Therefore, a more precise approach is needed to refine the COVID-19 outcomes related to the use of RAAS inhibitors. In this regard, we investigated the effects of RAAS inhibitors on severe outcomes of COVID-19, including respiratory failure and hemodynamic derangement, in patients with hypertension on the basis of the Korean national registry data.

METHODS

The Health Insurance Review and Assessment Service (HIRA) of South Korea is a repository of claims data generated for reimbursing providers [14]. Under the universal coverage system based on the fee-for-service payment system in Korea, HIRA data contains comprehensive information, including examinations, prescriptions, procedures, and surgeries, and covers 98% of the Korean population [14]. As the COVID-19 pandemic continues to spread, the Korean government decided to share the de-identified nationwide COVID-19 patient data with domestic and international researchers [15]. After their initial release, the data were updated with claims submitted to the HIRA by May 15, 2020 [16]. The updated data consisted of COVID-19-related items (classification, real-time polymerase chain reaction, disease, and fee codes) and information on prior use of healthcare services (Supplementary table 1). Owing to the increased number of patients, the duration of healthcare service use history was reduced from 5 to 3 years. As the Korea Centers for Disease Control and Prevention data of confirmed cases were connected to the HIRA claims data, COVID-19 confirmation and death codes were also added. Ultimately, the claim statements of 7,590 patients among 11,018 confirmed cases were included [16].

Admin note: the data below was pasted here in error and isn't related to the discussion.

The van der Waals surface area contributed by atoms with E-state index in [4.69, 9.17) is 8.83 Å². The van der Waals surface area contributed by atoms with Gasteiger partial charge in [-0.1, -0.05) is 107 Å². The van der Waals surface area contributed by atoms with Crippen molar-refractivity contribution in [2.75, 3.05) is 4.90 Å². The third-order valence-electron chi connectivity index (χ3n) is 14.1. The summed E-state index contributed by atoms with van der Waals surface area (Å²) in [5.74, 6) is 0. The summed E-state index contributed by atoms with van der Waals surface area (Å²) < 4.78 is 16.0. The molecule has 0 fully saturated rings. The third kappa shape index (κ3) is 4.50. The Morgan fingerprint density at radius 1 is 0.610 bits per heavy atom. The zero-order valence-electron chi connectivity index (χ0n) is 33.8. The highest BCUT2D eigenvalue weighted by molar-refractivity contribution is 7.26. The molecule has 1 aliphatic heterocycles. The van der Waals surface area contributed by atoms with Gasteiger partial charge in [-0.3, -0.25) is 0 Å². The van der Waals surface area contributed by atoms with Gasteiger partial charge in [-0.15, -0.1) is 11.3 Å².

Study population

We identified patients with prior hypertension who had confirmed COVID-19. Hypertension was defined as the Tenth Revision of the International Statistical Classification of Diseases and Related Health Problems (ICD-10) codes I10, I15, O10, and O13-O16 and at least one claim in 6 months for the prescription of antihypertensive agents (identified using the Anatomical Therapeutic Chemical code). A confirmed COVID-19 case was defined as a person with laboratory-confirmed SARS-CoV-2 infection on the basis of the diagnostic testing criteria, regardless of clinical manifestations [17]. Real-time reverse transcription polymerase chain reaction tests were performed on nasopharyngeal/oropharyngeal swab or sputum samples [17]. The index date was defined as the day of diagnosis of COVID-19. All the study participants were followed up until their death or the end of the study, on May 15, 2020.

Use of RAAS inhibitors

The exposure of interest was the use of RAAS inhibitors, including ARBs and ACEIs. RAAS inhibitor users were defined as individuals with at least one prescription of ARBs or ACEIs within 6 months before the index date. RAAS inhibitor ex-users were defined as individuals who had received ARBs or ACEIs between 3 years and 6 months but not within 6 months before the index date. RAAS inhibitor never-users were defined as individuals who had never received ARBs or ACEIs within 3 years before the index date. We included both RAAS inhibitor users and never-users in the analysis.

Study outcomes

The primary outcome was defined as the composite of intensive care unit (ICU) admission, invasive mechanical ventilation (IMV), continuous renal replacement therapy (CRRT), extracorporeal membrane oxygenation (ECMO), and death from COVID-19 (Supplementary table 2). Each of the individual components was used as secondary outcomes.